As the stresses of COVID-19 continue to bear on many, former Children’s Authority chairman Hanif Benjamin is making a demand for corporal punishment, even at the hands of parents, to be made illegal in this country.
During an interview with Guardian Media, Benjamin said the beating of children, or licks as we see in local parlance, was something T&T must eradicate.
“Everybody who knows me knows my stance, I think corporal punishment should be outlawed, period. Nobody should be beaten, we are not donkeys, goats or dogs and even those animals should not be beaten as well,” Benjamin said.
He explained that there is a thin line between discipline and abuse, adding parents should take a time-out before treating issues regarding children.
“If you have to beat someone to understand to learn or to grow, then something is wrong with you as an adult,” he said.
Benjamin argued that even the way the law is structured currently leaves room for misinterpretation. As it stands right now, the law allows parents to use corporal punishment to discipline a child within reason. But Benjamin questions the meaning of “within reason”.
“I think it is ambiguous and it needs to be removed,” he said, noting most countries are moving in that direction
He admitted, however, that parents need help because many times they are frustrated for one reason or the other.
Noting the shockingly high number of domestic violence cases in the country, the clinical therapist said he believes there is a link.
“You can’t come and talk nonsense now about domestic violence and how man beating woman and all of thee things that going on and not consider you beating children, what you teaching the child?”
He said as a society we had created a circle of violence. Some of this violence he had seen reports of first hand at the Children’s Authority. He said the authority was overwhelmed from its inception in 2015, as it was organised to handle 1,200 cases per year but received 5,000 in the first nine months. These high rates continue.
Benjamin, a traumatologist said, “This speaks to who we are as a people and why children are being abused at such an alarming rate.”
He said while there were many issues that needed to be fixed and what bothered him most was the bottleneck of cases.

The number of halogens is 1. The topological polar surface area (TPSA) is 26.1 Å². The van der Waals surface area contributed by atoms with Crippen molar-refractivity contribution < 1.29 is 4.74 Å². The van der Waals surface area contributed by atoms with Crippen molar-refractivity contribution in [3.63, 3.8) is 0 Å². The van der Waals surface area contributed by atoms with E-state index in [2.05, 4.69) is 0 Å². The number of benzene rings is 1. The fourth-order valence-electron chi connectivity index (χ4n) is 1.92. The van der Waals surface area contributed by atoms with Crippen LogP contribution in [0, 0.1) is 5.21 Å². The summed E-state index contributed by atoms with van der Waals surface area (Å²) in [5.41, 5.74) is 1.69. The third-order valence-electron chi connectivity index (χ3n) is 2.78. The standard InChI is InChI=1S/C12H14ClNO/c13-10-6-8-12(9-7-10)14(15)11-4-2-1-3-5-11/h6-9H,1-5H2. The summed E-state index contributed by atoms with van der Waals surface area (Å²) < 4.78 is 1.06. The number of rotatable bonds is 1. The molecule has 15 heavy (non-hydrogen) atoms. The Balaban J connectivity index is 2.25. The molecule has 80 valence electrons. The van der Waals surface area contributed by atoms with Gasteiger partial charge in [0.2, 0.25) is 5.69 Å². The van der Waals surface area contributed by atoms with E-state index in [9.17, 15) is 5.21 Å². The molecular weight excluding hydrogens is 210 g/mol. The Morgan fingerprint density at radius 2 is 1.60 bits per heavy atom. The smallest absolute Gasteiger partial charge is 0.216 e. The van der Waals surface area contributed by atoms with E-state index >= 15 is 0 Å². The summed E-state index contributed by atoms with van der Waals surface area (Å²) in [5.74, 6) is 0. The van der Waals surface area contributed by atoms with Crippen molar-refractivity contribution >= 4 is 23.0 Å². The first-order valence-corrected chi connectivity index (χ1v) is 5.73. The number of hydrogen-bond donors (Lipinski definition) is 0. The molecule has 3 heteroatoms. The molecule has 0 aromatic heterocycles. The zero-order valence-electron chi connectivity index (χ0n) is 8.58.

“There were too many cases untouched, there were too many cases in limbo,” he said, adding when he left earlier this year the authority had over 25,000 cases.
To help with this, the authority formed several assessment centres across the country with the help of Minister Ayanna Webster-Roy but this just wasn’t enough, he said.
He said when he left the authority they were developing a specialised unit just to deal with the backlog of cases which would have included specialised social workers.
“I am praying to God that they get that unit,” he said.
He said some of the cases he heard while at the authority were disturbing.
“We have cried, I have cried listening to some of these stories,” he said.
“What makes it even harder to stomach is not just being abused but there is something unholy about being abused by people who have been charged with the responsibility to protect and care for you.”
He said this is why he was always so passionate and some mistook it for anger.
“We have sick people, people are sick in their mind.”
In addition to that fact, he said the authority’s annual reports will show “the greater number of persons abusing children were their biological parents, mothers to be exact.”
Benjamin said another great challenge was that a lot of the systems surrounding the Children’s Authority are non-functional. He said the authority was never designed to operate alone but alongside other state and private agencies, but often had to do things it was not mandated by law to do.
He said it also had to do a lot of preventative work, for instance, getting into the homes.
“So you had to change your strategy to help people understand why they are abusing children and how might they stop because some of them were just sheer ignorance of the law.”